Conditionals and inferential connections: A hypothetical inferential theory
Intuition suggests that for a conditional to be evaluated as true, there must be some kind of connection between its component clauses. In this paper, we formulate and test a new psychological theory to account for this intuition. We combined previous semantic and psychological theorizing to propose that the key to the intuition is a relevance-driven, satisficing-bounded inferential connection between antecedent and consequent. To test our theory, we created a novel experimental paradigm in which participants were presented with a soritical series of objects, notably colored patches (Experiments 1 and 4) and spheres (Experiment 2), or both (Experiment 3), and were asked to evaluate related conditionals embodying non-causal inferential connections (such as “If patch number 5 is blue, then so is patch number 4”). All four experiments displayed a unique response pattern, in which (largely determinate) responses were sensitive to parameters determining inference strength, as well as to consequent position in the series, in a way analogous to belief bias. Experiment 3 showed that this guaranteed relevance can be suppressed, with participants reverting to the defective conditional. Experiment 4 showed that this pattern can be partly explained by a measure of inference strength. is pattern supports our theory’s “principle of relevant inference” and “principle of bounded inference,” highlighting the dual processing characteristics of the inferential connection.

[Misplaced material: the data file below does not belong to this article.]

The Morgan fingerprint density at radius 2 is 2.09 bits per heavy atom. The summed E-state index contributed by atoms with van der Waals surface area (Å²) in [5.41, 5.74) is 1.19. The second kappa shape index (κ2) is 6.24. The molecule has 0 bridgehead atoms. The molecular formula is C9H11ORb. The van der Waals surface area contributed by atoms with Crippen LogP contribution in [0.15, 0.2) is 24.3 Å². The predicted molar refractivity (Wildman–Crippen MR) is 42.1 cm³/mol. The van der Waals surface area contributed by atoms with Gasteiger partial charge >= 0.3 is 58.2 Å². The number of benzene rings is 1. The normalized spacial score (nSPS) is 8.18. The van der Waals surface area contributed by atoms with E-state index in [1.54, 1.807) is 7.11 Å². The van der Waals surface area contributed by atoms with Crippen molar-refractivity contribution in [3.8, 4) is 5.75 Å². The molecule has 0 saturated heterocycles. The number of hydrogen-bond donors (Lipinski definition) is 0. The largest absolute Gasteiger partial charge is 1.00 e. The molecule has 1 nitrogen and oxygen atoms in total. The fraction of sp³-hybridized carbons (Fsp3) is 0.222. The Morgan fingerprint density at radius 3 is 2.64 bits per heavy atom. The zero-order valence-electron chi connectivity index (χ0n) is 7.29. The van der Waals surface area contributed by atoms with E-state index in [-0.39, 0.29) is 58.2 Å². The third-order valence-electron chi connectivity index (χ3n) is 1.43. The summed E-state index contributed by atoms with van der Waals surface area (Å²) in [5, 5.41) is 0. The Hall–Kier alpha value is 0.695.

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Citation : Douven, I.E., Elqayam, S. Singmann, H. and van Wijnbergen-Huitink, J. (in press) Conditionals and inferential connections: A hypothetical inferential theory. Cognitive Psychology, 101, pp.50-81.
Research Institute : Institute for Psychological Science
Peer Reviewed : Yes